Glacier National Park braces for influx of visitors with new strategies
With tourism increasing every year at Glacier National Park, visitors should not only expect more congestion but also new services, its superintendent said.
Superintendent Jeff Mow told City Club Missoula this week that visitation to Glacier National Park has increased 40 percent in the last three years.
“Last year was such an amazing year at Glacier,” he said. “In the month of July 2017, our visitation at Glacier National Park actually exceeded that of Yellowstone. That’s pretty remarkable. I can tell you, nobody really envisioned that Glacier would ever exceed Yellowstone in terms of visitation.”
Mow said Glacier Park is not designed to handle the million visitors it sees each month during the peak summer visitation period.
The result? Rangers must close some venues to tourists after they become so crowded emergency vehicles cannot get through and safety is compromised, Mow said.
Places like Bowman Lake and Many Glacier Valley are some of the venues hit hardest by visitation, and had to be closed multiple times last summer. In the Many Glacier Valley, management had to close access 16 times, but Mow said visitors were accepting of the restrictions.
“Even with a million visitors in a month, our visitor satisfaction results are just as high as they’ve ever been,” he said.
Already implemented to help with increased traffic are timed parking spots and preventative search and rescue, or rangers who are placed on trails to remind hikers to stay hydrated and educate them on what to expect for the rest of their hike.
Last summer, hikers were evacuated between Granite Park Chalet and the bottom of the Loop Trail 15 days in a row.
This summer, Glacier will implement new services to help visitors navigate through the increasing congestion, Mow said.
The National Park Service will add more timed parking areas, continue to restrict venues when needed, and provide real-time information for tourists via social media and maps that easily show high traffic areas.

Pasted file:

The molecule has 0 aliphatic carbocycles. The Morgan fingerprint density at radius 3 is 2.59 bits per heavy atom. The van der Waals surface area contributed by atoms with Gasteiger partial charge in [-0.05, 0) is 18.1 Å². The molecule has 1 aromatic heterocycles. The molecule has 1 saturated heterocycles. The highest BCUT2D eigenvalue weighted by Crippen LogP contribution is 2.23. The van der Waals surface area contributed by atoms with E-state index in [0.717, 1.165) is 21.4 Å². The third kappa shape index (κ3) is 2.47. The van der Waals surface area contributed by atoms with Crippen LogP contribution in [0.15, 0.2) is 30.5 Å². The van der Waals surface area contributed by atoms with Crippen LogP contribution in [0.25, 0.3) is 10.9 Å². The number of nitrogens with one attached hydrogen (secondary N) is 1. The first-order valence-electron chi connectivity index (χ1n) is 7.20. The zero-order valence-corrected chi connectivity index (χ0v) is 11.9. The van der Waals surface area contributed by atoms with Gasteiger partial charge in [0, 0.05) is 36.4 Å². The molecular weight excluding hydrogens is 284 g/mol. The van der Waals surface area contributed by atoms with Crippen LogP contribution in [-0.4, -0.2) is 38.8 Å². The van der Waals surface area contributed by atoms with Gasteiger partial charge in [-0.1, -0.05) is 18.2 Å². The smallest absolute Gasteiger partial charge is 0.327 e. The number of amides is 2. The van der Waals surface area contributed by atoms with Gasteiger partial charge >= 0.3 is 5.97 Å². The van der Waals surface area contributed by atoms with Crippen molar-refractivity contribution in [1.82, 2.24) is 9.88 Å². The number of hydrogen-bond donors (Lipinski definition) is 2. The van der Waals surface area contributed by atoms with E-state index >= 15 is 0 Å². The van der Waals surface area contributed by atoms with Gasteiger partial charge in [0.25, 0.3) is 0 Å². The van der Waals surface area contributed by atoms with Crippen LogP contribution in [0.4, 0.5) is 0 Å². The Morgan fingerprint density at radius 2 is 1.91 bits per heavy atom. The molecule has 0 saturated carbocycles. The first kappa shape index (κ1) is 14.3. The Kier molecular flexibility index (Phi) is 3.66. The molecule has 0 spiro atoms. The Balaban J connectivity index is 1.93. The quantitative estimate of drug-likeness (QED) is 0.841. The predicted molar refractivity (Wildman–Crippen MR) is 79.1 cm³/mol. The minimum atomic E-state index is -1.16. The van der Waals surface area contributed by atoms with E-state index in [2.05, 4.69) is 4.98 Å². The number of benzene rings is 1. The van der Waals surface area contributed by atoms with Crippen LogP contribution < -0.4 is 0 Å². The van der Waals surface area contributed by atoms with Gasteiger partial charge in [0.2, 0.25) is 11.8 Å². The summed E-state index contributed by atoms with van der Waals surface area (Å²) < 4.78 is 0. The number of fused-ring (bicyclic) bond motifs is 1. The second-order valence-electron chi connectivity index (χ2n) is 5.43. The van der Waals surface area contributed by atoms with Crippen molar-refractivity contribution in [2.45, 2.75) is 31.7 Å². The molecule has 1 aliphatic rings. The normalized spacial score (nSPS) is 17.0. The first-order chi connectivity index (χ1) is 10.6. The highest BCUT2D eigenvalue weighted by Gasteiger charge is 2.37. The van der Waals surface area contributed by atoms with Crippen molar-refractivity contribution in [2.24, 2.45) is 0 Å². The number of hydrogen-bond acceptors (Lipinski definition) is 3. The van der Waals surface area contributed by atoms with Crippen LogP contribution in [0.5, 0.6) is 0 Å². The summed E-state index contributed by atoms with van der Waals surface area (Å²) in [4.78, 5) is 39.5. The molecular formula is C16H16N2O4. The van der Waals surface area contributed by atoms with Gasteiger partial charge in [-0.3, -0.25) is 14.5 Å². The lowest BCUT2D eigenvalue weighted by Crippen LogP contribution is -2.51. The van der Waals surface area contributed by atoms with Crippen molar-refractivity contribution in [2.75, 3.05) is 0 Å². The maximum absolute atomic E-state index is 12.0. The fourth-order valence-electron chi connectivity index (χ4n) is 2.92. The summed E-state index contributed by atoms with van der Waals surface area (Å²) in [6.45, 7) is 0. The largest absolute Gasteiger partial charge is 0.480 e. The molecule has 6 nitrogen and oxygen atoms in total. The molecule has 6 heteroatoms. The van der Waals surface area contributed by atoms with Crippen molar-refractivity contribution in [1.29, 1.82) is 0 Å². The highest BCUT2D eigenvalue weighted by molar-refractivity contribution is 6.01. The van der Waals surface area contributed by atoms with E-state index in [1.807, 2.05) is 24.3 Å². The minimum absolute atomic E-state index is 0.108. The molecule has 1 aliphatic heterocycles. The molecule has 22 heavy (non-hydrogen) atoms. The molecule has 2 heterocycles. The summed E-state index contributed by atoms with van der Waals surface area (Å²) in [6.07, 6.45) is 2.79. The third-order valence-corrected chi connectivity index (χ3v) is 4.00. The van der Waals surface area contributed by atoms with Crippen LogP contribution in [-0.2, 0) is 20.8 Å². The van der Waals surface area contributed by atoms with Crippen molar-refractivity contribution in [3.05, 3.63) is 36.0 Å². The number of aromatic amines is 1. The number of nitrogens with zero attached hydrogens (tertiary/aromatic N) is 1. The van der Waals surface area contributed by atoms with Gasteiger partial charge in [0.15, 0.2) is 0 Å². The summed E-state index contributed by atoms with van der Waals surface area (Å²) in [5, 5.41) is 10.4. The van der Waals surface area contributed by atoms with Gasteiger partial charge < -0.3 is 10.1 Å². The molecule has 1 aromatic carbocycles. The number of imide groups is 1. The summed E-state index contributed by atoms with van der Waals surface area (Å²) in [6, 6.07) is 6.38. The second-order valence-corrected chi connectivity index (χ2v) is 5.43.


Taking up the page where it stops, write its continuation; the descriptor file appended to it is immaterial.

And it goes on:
Using webcams, providing carpool and shuttle services, and improving education for newcomers about the area are also in the works.
Partnerships with other areas of the state, including Montana’s seven Indian reservations, and organizations like Montana State Parks can help to spread the word about other public lands and nearby attractions.
What’s driving the booming visitation numbers? In part, it’s the growing popularity of outdoor recreation.
“Outdoor recreation today is growing at twice the rate of other sectors of the economy, representing 2 percent of the GDP in the United States,” Mow said. “There’s just a huge demand. It’s not just destination visitors, it’s also about second home visitors, it’s also about retirees and where they tend to go.”
The increase in the Glacier Park’s visitation is not only due to recreation, but also due to the promotion and marketing of the park in other states.
Glacier Country Tourism is a nonprofit that helps market Glacier National Park as a travel destination to other parts of the United States and partners with agencies to advertise in other countries.
The organization also helps other destination marketing organizations promote other tourist attractions like Yellowstone National Park and Flathead Lake state parks.
Racene Friede, the executive director of Glacier Country Tourism, said money brought into the state by tourism is vital to Montana’s economy.
In 2017, 12.5 million non-resident visitors traveled to Montana, accounting for about $3.34 billion in direct expenditures.
“The tourism industry works to promote the qualities that make Montana a great place to work, to play and to live,” she said. “Those travelers add to the lifestyle that we as Montanans enjoy by allowing for better air service, restaurants, more shopping and more events.”
Seventy-two percent of tourists who visit Montana are return visitors, Friede said. And of all the parks in Montana, 72 percent of visitors travel to Glacier National Park.
Even with increasing traffic in the park, marketing remains vital. Without it, state economies would be severely affected, Friede said.
“While we know that we need to remain competitive, we also understand that increased visitation, especially in Glacier National Park, is a double-edged sword,” she said.
Now the organization is trying to soften the impact of promotion efforts. Three years ago, it stopped actively marketing the park in July and August, which are the peak months for visitation.
Now the group focuses its Glacier Park promotions on the spring and fall and instead spread the word about other attractions like Lake Como and the National Bison Range during the summer.
Friede emphasized that Glacier Park is open year-round, with plenty of winter activities for visitors to enjoy when roads are open.